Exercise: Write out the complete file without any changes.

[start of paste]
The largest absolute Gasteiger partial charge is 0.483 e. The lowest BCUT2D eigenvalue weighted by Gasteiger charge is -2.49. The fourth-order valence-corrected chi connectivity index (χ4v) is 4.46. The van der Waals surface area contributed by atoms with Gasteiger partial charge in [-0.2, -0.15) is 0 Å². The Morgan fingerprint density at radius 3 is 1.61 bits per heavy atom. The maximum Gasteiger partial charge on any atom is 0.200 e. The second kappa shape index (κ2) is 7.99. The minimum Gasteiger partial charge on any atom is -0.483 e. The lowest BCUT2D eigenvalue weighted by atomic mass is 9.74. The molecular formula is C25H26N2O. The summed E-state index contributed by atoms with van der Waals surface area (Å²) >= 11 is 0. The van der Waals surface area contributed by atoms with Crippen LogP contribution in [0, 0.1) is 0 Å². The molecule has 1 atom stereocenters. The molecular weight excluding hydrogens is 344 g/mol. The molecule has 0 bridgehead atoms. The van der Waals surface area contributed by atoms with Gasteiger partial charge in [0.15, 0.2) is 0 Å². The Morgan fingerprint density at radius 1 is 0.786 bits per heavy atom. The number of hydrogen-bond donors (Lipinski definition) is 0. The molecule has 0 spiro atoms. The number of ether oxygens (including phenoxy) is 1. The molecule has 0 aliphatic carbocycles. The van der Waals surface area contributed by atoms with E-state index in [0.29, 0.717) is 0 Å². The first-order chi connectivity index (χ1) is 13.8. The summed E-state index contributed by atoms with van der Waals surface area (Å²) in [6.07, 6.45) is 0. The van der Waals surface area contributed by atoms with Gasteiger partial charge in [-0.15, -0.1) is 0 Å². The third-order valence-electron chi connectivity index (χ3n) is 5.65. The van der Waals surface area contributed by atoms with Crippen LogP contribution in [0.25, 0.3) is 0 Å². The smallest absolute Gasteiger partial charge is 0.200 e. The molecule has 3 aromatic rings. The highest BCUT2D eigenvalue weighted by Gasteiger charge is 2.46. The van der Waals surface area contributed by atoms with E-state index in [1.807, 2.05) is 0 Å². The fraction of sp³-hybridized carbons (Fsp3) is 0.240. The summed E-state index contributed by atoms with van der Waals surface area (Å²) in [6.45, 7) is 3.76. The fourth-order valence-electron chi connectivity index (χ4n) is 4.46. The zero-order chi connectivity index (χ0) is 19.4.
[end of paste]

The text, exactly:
The largest absolute Gasteiger partial charge is 0.483 e. The lowest BCUT2D eigenvalue weighted by Gasteiger charge is -2.49. The fourth-order valence-corrected chi connectivity index (χ4v) is 4.46. The van der Waals surface area contributed by atoms with Gasteiger partial charge in [-0.2, -0.15) is 0 Å². The Morgan fingerprint density at radius 3 is 1.61 bits per heavy atom. The maximum Gasteiger partial charge on any atom is 0.200 e. The second kappa shape index (κ2) is 7.99. The minimum Gasteiger partial charge on any atom is -0.483 e. The lowest BCUT2D eigenvalue weighted by atomic mass is 9.74. The molecular formula is C25H26N2O. The summed E-state index contributed by atoms with van der Waals surface area (Å²) >= 11 is 0. The van der Waals surface area contributed by atoms with Crippen LogP contribution in [0, 0.1) is 0 Å². The molecule has 1 atom stereocenters. The molecular weight excluding hydrogens is 344 g/mol. The molecule has 0 bridgehead atoms. The van der Waals surface area contributed by atoms with Gasteiger partial charge in [0.15, 0.2) is 0 Å². The Morgan fingerprint density at radius 1 is 0.786 bits per heavy atom. The number of hydrogen-bond donors (Lipinski definition) is 0. The molecule has 0 spiro atoms. The number of ether oxygens (including phenoxy) is 1. The molecule has 0 aliphatic carbocycles. The van der Waals surface area contributed by atoms with E-state index in [0.29, 0.717) is 0 Å². The first-order chi connectivity index (χ1) is 13.8. The summed E-state index contributed by atoms with van der Waals surface area (Å²) in [6.07, 6.45) is 0. The van der Waals surface area contributed by atoms with Gasteiger partial charge in [-0.15, -0.1) is 0 Å². The third-order valence-electron chi connectivity index (χ3n) is 5.65. The van der Waals surface area contributed by atoms with Crippen LogP contribution in [0.25, 0.3) is 0 Å². The smallest absolute Gasteiger partial charge is 0.200 e. The molecule has 3 aromatic rings. The highest BCUT2D eigenvalue weighted by Gasteiger charge is 2.46. The van der Waals surface area contributed by atoms with E-state index in [1.807, 2.05) is 0 Å². The fraction of sp³-hybridized carbons (Fsp3) is 0.240. The summed E-state index contributed by atoms with van der Waals surface area (Å²) in [6.45, 7) is 3.76. The fourth-order valence-electron chi connectivity index (χ4n) is 4.46. The zero-order chi connectivity index (χ0) is 19.4.